The obscure word of the week is poltophagy

This week’s obscure English word is poltophagy. It means the act of chewing food until it is reduced to a porridge-like consistency.

This was once popular in the late nineteenth century and into the early twentieth, when US food writer Horace Fletcher advocated chewing each mouthful more than 30 times. This, he insisted, could cure everything from alcoholism to obesity. The fad was known sometimes as ‘Fletcherism’ or often ‘chew chew’, which was probably better than what happened to Fletcher himself: he became known as the ‘great masticator’. I keep thinking that it was probably intended as a homonym.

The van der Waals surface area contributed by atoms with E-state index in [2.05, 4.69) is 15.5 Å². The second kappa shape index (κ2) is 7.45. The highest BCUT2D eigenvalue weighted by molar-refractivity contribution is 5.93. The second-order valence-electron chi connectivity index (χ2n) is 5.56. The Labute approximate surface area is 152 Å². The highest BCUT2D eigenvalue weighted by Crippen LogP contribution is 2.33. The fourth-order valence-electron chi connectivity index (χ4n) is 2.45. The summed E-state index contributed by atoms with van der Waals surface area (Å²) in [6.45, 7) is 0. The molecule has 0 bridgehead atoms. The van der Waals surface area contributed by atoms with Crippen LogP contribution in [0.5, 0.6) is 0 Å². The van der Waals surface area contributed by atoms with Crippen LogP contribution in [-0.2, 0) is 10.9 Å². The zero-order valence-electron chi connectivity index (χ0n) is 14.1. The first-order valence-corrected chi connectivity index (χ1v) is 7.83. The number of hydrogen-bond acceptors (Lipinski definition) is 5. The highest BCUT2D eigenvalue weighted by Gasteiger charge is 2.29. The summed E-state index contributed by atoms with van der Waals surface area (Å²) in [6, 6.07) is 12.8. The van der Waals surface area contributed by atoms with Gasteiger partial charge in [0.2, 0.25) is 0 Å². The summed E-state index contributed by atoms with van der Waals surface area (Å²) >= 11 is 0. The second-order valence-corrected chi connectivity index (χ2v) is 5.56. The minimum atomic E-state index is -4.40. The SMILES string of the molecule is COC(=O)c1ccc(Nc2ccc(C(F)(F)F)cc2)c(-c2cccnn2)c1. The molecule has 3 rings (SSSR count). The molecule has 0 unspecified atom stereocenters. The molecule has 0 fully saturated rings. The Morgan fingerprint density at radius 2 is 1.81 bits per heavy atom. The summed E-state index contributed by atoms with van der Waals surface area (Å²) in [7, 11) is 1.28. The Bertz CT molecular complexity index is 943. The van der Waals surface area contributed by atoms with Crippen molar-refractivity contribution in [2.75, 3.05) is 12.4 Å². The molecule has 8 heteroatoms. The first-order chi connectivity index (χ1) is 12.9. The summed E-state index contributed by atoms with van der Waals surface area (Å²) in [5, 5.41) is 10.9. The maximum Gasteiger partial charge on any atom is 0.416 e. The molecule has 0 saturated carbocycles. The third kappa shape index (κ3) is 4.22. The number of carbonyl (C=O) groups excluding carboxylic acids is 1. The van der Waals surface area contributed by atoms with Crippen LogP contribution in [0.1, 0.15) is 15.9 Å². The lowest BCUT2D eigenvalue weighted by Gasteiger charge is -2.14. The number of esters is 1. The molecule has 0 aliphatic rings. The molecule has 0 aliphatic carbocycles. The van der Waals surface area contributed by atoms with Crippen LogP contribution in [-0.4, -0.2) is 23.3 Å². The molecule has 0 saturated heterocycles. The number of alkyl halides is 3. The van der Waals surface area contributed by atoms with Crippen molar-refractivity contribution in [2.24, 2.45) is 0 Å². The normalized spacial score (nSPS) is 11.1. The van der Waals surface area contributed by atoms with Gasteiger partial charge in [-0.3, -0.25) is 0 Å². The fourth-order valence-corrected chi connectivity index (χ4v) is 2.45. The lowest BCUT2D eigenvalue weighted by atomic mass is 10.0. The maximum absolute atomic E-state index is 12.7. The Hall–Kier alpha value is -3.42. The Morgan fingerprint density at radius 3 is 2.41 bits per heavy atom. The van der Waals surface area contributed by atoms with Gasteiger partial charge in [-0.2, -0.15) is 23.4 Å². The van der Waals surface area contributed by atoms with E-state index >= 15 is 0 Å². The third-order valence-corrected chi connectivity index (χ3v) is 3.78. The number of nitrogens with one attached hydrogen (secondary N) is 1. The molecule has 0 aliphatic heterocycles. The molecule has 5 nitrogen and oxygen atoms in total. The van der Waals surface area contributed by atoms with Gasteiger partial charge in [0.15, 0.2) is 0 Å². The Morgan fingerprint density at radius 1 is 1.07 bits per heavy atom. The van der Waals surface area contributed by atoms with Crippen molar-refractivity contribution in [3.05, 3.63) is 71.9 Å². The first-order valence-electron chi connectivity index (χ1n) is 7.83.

Your challenge: write a sentence or two in the comments using this word.

Copyright © Matthew Wright 2022


One thought on “The obscure word of the week is poltophagy

  1. The “masticator homonym” joke reminds me a little bit of Derrida, Foucault, Freud, and the idea that whatever is said is not only a substitution for something that cannot be said (because of social, ideological, or even grammatical rules and mores), but even implies its Other (capital O intended). You may say that “it’s just a joke”, but one of my favourite aphorisms from Nietzsche is that “a joke is an aphorism on the death of a feeling.” How’s that for some poltaphagous intellectualising?

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